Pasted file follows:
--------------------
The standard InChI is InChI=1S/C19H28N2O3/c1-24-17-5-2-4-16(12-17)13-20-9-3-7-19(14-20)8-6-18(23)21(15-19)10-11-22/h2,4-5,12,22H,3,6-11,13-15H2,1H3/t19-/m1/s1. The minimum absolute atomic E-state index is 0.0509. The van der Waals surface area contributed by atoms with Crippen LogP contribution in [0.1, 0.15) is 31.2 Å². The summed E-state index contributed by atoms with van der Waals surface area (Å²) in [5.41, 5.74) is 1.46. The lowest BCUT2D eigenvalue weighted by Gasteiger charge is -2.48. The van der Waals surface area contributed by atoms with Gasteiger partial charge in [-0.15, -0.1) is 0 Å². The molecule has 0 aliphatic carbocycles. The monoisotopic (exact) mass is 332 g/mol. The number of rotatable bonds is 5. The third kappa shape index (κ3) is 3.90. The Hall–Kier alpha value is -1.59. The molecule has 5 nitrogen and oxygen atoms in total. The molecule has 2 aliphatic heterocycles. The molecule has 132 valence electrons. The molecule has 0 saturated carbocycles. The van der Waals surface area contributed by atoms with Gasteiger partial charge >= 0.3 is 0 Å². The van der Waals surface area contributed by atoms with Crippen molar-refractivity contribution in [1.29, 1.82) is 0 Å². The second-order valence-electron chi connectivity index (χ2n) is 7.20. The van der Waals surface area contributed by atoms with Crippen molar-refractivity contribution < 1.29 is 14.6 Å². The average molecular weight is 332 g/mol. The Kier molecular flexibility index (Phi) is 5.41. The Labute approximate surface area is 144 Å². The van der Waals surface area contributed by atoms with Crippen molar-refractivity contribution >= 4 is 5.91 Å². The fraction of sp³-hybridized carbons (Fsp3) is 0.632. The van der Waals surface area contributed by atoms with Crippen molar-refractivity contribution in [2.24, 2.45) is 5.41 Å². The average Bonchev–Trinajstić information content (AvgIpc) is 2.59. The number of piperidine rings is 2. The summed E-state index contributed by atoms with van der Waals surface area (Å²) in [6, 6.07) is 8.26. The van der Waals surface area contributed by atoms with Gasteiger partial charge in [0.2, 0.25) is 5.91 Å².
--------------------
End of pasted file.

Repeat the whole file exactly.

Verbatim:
The standard InChI is InChI=1S/C19H28N2O3/c1-24-17-5-2-4-16(12-17)13-20-9-3-7-19(14-20)8-6-18(23)21(15-19)10-11-22/h2,4-5,12,22H,3,6-11,13-15H2,1H3/t19-/m1/s1. The minimum absolute atomic E-state index is 0.0509. The van der Waals surface area contributed by atoms with Crippen LogP contribution in [0.1, 0.15) is 31.2 Å². The summed E-state index contributed by atoms with van der Waals surface area (Å²) in [5.41, 5.74) is 1.46. The lowest BCUT2D eigenvalue weighted by Gasteiger charge is -2.48. The van der Waals surface area contributed by atoms with Gasteiger partial charge in [-0.15, -0.1) is 0 Å². The molecule has 0 aliphatic carbocycles. The monoisotopic (exact) mass is 332 g/mol. The number of rotatable bonds is 5. The third kappa shape index (κ3) is 3.90. The Hall–Kier alpha value is -1.59. The molecule has 5 nitrogen and oxygen atoms in total. The molecule has 2 aliphatic heterocycles. The molecule has 132 valence electrons. The molecule has 0 saturated carbocycles. The van der Waals surface area contributed by atoms with Gasteiger partial charge >= 0.3 is 0 Å². The van der Waals surface area contributed by atoms with Crippen molar-refractivity contribution in [1.29, 1.82) is 0 Å². The second-order valence-electron chi connectivity index (χ2n) is 7.20. The van der Waals surface area contributed by atoms with Crippen molar-refractivity contribution < 1.29 is 14.6 Å². The average molecular weight is 332 g/mol. The Kier molecular flexibility index (Phi) is 5.41. The Labute approximate surface area is 144 Å². The van der Waals surface area contributed by atoms with Crippen molar-refractivity contribution >= 4 is 5.91 Å². The fraction of sp³-hybridized carbons (Fsp3) is 0.632. The van der Waals surface area contributed by atoms with Crippen molar-refractivity contribution in [2.24, 2.45) is 5.41 Å². The average Bonchev–Trinajstić information content (AvgIpc) is 2.59. The number of piperidine rings is 2. The summed E-state index contributed by atoms with van der Waals surface area (Å²) in [6, 6.07) is 8.26. The van der Waals surface area contributed by atoms with Gasteiger partial charge in [0.2, 0.25) is 5.91 Å².